You are describing my DS! And my dilemma (day vs weekly boarding vs full boarding and in my case grammar vs independnt also) ...he likes team games and sports to a degree but is more inclined to activities like rock climbing, sailing and golf and really wants to try fencing but he is never going to be an A player in competitive team sports liek football or rugby. He is very able at certain subjects (top sets) in a very good large but unselective country prep which does send a couple of boys to Eton each year but whether he has what it takes to get into likes of Eton I am unsure of and unsure whether it would suit him also - it's fiercely competitive to gain a place I know to places like Eton (as it is to certain grammars around here). Assuming he had the brains, while aspects of Eton are very appealing, the full boarding, single bedrooms from the outset and formality (and perhaps conformity?) are the things I have some doubts about and I simply don't know how my lad will develop between now and 13+ about to be sure he that he will suit full boarding but Eton is on my "to consider" list as I need to find out more.

amber2 Mon 01-Oct-12 15:58:30


Is there any advice you can give on the pretest /Eton admission in general? - I am not getting any extra tutoring for my year 5 DS outside what he does at prep school (other than some diy by myself in maths where it interests him and he reads widely also) and I am wondering if that (not tutoring) is a big mistake given the fierce competition to get a place at somewhere like Eton or Winchester...I feel (perhaps naively) if it is the place for him he should be able to get in on his merits and I would not want him to end up in the bottom third (intellectually) of any school he goes to. But I have friends who swear by extra tutoring especially at crucial selective stages.

happygardening Mon 01-Oct-12 16:11:55

amber2 it is possible after a few weeks of each term in the first year at Winchester to give up all team sports never play team sports again and sell those 3 virtually unworn rugby shirts to the 2 nd hand shop! Instead fence for example three times a week or rackets badminton fives rowing swimming etc etc and maybe he would prefer a non sporting activity they are available too.
We did virtually no preparation for the Winchester interview/Pre test or St Paul's interview and were offered both. For Eton you DS does need to able to read/understand instructions very quickly!

DrSeuss Mon 01-Oct-12 16:16:53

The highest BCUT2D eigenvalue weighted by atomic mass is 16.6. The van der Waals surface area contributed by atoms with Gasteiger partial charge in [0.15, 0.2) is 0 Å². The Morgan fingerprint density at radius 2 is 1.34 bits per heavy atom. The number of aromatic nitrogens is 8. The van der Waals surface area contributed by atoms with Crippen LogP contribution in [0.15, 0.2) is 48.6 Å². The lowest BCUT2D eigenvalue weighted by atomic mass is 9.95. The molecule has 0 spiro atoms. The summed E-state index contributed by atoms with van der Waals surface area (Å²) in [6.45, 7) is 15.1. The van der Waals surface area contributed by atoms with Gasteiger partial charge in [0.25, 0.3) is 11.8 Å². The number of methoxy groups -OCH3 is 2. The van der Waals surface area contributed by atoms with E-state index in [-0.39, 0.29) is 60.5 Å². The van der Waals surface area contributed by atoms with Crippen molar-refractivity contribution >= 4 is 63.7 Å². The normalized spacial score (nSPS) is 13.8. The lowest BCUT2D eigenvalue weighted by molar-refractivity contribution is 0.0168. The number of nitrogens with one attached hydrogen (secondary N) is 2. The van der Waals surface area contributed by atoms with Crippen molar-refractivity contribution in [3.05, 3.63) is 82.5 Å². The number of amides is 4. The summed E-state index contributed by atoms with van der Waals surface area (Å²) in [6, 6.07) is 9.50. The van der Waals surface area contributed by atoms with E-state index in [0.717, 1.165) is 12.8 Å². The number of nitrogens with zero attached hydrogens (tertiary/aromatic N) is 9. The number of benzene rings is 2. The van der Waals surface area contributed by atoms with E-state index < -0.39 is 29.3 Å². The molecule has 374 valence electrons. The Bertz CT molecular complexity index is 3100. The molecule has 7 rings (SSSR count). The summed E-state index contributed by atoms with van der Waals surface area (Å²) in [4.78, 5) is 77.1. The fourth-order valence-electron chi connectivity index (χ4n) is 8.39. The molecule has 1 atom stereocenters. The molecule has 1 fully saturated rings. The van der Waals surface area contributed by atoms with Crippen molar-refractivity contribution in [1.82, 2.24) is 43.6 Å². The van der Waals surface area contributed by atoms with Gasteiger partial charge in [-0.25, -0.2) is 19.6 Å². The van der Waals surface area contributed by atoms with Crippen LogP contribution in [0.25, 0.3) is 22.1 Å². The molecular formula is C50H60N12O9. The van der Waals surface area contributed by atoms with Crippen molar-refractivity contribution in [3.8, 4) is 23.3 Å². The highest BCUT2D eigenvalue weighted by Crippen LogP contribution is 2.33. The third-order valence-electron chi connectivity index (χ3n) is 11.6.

DH went to Abingdon.

AmandaHuggankiss Mon 01-Oct-12 16:23:14

Amber, I just got off the phone from Eton, the two ladies I spoke to were both very helpful, I was a little nervous about speaking to an institution with such a reputation.

I said that he was 10 years and 4 months and they drew my attention to the 10 year 6 month deadline for registration, I asked about testing and they said that their test is really an intelligence test, which is good I think for DS, although I don't want to get carried away.

She said if you are not sure about ability the best thing is to come to an open day where you can ask questions of the admissions tutor and get more of a feel for the school.

She said she would send me a list of dates by email.

amber2 Mon 01-Oct-12 16:43:05


Yes I found Eton admissions office very helpful too, and will be going to an Open Day (not sure whether to take DS or not). I also am not going to get too carried away either - DS is excellent at mental maths etc. but whether he will sail as easily through a general IQ test, I have no idea as he has never done one to my knowledge...but it must be nice if you are a parent whose DS is a dead cert for somewhere like Eton or Winchester ! Mine is less predictable but has potential. At some point, you have to say, it's up to DCs to succeed or not...mine has more books in the house than we have space for...we get subscriptions to all sorts of magazines, go to art galleries, thaetre and museums so I feel he has all the opportunity...but at teh end of the day having the motivation and the smarts is really down to him.

I have a good friend with two very different DSs - one extremely academic, self- motivated and ambitious at a superselective - who probably thinks he can be PM one day if he put his mind to it, the other is while bright, is somewhat lazier and certainly less ambitious. They get the same encouragement at home although the lazy one needs some more forceful encouragement. That doesn't mean the less academic one will have a less happy or fulfilling life, but my conclusion is, producing an academic child can't all be down engineering by (helicopter) parenting and environment.

amber2 Mon 01-Oct-12 16:45:51

thanks for that insight...yes, I am trying to avoid getting into the tutoring "arms race" so that is encouraging ! Will just continue to encourage DS to read, read and read !

AmandaHuggankiss Mon 01-Oct-12 16:52:01

TBH we are quite 'lazy' parents and haven't gone out to expose him to Mozart or Shakespeare, but he chooses to spend his time reading, that is when he's not watching TV....

amber2 Mon 01-Oct-12 17:05:30

No Mozart here either, but we did see his first Shakespeare play, Taming of the Shrew at the GLobe recently which was excellent and DS's main conclusion was he did not realize Shakespeare was so rude!

happygardening Mon 01-Oct-12 18:17:58

"but it must be nice if you are a parent whose DS is a dead cert for somewhere like Eton or Winchester"
There is no such a boy who us a dead cert for either of these. Eton in particular which doesn't really limit the number of applicant has I understand at least 6 applicants for every place, Winchester does limit the number of applicants and has 3 for every place. More and more children are also applying from abroad so the competition for places is becoming increasingly fierce. Certainly at Eton having brothers already there does not swing it at all.
We know many who tried for Eton who appeared on paper to be perfect for it who didn't get it! The interview at Eton is very short so you dont have long to shine. In contrast the interview at Winchester is long and you do have time to shine but if your interests are very rehearsed and shall we say superficial or not genuine you will be found out!

IndridCold Mon 01-Oct-12 18:23:12

amber2 I have PMd you, but just wanted to add that I would take your DS to the open day. For a start, he may hate it and then you won't need to worry about it any more grin.

When we first went we had a tour of the school by the wife on one of the Housemasters, then the boys went off for tea with some present pupils and the parents had a presentation and Q&A with the Admissions Tutor.